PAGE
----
LIBREVILLE (Reuters) - Gabon has recalled its ambassador to Paris after the French prime minister appeared to question the legitimacy of President Ali Bongo's election in 2009, the central African country's interior minister said.
The diplomatic spat is the latest sign of fraying relations between the oil producing African nation and France, its former colonial ruler, following a French probe into the origins of the ruling Bongo family's wealth.
Asked during an interview on a popular French television show on Saturday whether Bongo had been democratically elected, Prime Minister Manuel Valls said: "No, not as I understand it."
Gabon's Interior Minister Pacome Moubelet Boubeya said on state television late on Sunday that the government was seeking clarification of Valls' remark.
"We are surprised and shocked by the words of Manuel Valls when our two countries have such excellent relations," he added.
French presidential and foreign ministry officials were not immediately available for comment.
Gabon's opposition disputed the result of the 2009 election at the time.
In August Bongo is expected to seek a second seven-year mandate and will face one of his main critics, Jean Ping, a former African Union chairman.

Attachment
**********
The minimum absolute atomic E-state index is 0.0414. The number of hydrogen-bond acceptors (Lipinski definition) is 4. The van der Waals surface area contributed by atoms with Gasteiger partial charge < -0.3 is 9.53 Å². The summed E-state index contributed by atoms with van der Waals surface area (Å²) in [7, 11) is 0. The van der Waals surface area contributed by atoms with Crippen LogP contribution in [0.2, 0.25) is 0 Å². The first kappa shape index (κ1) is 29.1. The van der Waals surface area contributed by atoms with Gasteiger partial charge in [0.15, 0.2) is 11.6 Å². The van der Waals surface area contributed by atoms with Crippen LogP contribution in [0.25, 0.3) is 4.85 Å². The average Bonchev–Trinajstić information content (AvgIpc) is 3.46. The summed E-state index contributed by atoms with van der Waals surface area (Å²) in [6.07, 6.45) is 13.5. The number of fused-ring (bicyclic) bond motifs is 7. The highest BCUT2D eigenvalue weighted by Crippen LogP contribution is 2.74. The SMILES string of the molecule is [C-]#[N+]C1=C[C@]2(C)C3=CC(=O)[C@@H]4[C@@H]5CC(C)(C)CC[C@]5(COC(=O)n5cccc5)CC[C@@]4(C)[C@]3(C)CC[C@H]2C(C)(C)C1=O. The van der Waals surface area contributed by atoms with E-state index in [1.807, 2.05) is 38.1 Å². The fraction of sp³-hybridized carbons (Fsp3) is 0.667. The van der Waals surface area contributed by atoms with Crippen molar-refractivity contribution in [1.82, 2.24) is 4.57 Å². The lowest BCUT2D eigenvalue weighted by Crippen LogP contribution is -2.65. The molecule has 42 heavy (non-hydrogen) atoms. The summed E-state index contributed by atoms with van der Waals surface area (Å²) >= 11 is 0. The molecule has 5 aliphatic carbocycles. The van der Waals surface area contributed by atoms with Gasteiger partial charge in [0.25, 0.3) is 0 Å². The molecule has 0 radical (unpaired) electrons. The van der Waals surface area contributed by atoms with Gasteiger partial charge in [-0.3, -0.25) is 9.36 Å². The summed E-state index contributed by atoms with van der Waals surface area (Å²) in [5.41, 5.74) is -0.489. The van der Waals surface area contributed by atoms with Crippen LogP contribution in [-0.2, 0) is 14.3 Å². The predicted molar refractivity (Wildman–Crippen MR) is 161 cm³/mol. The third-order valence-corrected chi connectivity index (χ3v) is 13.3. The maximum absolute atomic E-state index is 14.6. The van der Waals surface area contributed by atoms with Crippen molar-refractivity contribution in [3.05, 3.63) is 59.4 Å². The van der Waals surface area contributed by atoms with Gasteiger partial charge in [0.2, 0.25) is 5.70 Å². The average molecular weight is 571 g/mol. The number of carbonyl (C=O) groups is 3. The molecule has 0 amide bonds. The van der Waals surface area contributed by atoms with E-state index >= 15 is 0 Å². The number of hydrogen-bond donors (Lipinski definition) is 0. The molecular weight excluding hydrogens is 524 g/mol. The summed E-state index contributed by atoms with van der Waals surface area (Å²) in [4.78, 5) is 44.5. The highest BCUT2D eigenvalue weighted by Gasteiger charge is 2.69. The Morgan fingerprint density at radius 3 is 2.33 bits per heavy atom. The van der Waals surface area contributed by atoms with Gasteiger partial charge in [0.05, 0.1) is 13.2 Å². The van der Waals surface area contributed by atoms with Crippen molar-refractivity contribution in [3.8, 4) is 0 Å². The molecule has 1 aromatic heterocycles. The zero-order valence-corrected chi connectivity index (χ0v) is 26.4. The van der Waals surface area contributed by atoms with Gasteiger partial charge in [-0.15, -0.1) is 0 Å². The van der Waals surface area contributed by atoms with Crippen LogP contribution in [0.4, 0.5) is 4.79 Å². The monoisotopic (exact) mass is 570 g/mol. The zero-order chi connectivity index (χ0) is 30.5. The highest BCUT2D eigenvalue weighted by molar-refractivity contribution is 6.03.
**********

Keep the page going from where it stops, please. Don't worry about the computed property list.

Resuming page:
Gabon has twice before temporarily recalled Ambassador Germain Ngoyo Moussavou in recent years, although each time he has been reinstated.
For decades after independence in 1960, France and Gabon remained close allies under "Francafrique" - a system whereby veteran African leaders were given security guarantees in exchange for business deals.
Ali Bongo won the 2009 presidential election after the death of his father, Omar Bongo, who had ruled the oil-rich state since 1967. Gabon is one of Africa's richest countries but wealth is very unevenly distributed.
France remains a key player in Gabon's economy, with more than 100 companies based there, including the country's biggest oil producer Total.
It still has a military base in the capital Libreville with more than 400 French soldiers.
(Reporting by Gerauds Wilfried Obangome; Additional reporting by John Irish in Paris; Writing by Emma Farge; Editing by Gareth Jones)